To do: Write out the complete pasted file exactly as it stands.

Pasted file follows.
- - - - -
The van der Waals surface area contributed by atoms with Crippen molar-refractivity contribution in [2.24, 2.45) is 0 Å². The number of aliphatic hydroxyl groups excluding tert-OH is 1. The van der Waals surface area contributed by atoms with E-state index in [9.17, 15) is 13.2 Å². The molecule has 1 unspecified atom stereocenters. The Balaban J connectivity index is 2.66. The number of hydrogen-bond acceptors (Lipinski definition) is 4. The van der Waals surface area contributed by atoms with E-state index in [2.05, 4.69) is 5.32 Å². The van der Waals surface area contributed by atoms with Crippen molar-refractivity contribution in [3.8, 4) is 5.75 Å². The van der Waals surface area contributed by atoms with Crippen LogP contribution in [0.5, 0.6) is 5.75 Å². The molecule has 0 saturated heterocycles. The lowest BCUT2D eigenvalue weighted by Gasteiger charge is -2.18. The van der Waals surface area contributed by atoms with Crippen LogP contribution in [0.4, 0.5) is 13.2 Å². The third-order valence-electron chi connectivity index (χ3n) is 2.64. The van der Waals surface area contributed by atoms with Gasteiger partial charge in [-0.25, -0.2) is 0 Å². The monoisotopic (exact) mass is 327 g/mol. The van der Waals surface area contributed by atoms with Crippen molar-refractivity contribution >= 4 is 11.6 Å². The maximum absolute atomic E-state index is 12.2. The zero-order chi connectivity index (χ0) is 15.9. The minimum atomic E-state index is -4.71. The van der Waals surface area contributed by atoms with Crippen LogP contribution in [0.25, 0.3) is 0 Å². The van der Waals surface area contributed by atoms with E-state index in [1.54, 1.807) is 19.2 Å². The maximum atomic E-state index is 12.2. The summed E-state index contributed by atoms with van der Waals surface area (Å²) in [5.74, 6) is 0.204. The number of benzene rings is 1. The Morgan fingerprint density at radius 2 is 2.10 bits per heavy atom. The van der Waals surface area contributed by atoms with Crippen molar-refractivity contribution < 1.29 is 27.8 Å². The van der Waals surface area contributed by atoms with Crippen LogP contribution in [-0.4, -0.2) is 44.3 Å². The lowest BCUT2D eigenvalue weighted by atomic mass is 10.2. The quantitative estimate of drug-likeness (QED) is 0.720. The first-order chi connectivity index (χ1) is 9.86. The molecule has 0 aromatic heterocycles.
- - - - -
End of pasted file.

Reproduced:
The van der Waals surface area contributed by atoms with Crippen molar-refractivity contribution in [2.24, 2.45) is 0 Å². The number of aliphatic hydroxyl groups excluding tert-OH is 1. The van der Waals surface area contributed by atoms with E-state index in [9.17, 15) is 13.2 Å². The molecule has 1 unspecified atom stereocenters. The Balaban J connectivity index is 2.66. The number of hydrogen-bond acceptors (Lipinski definition) is 4. The van der Waals surface area contributed by atoms with E-state index in [2.05, 4.69) is 5.32 Å². The van der Waals surface area contributed by atoms with Crippen molar-refractivity contribution in [3.8, 4) is 5.75 Å². The van der Waals surface area contributed by atoms with Crippen LogP contribution in [0.5, 0.6) is 5.75 Å². The molecule has 0 saturated heterocycles. The lowest BCUT2D eigenvalue weighted by Gasteiger charge is -2.18. The van der Waals surface area contributed by atoms with Crippen LogP contribution in [0.4, 0.5) is 13.2 Å². The third-order valence-electron chi connectivity index (χ3n) is 2.64. The van der Waals surface area contributed by atoms with Gasteiger partial charge in [-0.25, -0.2) is 0 Å². The monoisotopic (exact) mass is 327 g/mol. The van der Waals surface area contributed by atoms with Crippen molar-refractivity contribution >= 4 is 11.6 Å². The maximum absolute atomic E-state index is 12.2. The zero-order chi connectivity index (χ0) is 15.9. The minimum atomic E-state index is -4.71. The van der Waals surface area contributed by atoms with Crippen LogP contribution in [0.25, 0.3) is 0 Å². The van der Waals surface area contributed by atoms with E-state index in [1.54, 1.807) is 19.2 Å². The maximum atomic E-state index is 12.2. The summed E-state index contributed by atoms with van der Waals surface area (Å²) in [5.74, 6) is 0.204. The number of benzene rings is 1. The Morgan fingerprint density at radius 2 is 2.10 bits per heavy atom. The van der Waals surface area contributed by atoms with Crippen molar-refractivity contribution < 1.29 is 27.8 Å². The van der Waals surface area contributed by atoms with Crippen LogP contribution in [-0.4, -0.2) is 44.3 Å². The lowest BCUT2D eigenvalue weighted by atomic mass is 10.2. The quantitative estimate of drug-likeness (QED) is 0.720. The first-order chi connectivity index (χ1) is 9.86. The molecule has 0 aromatic heterocycles.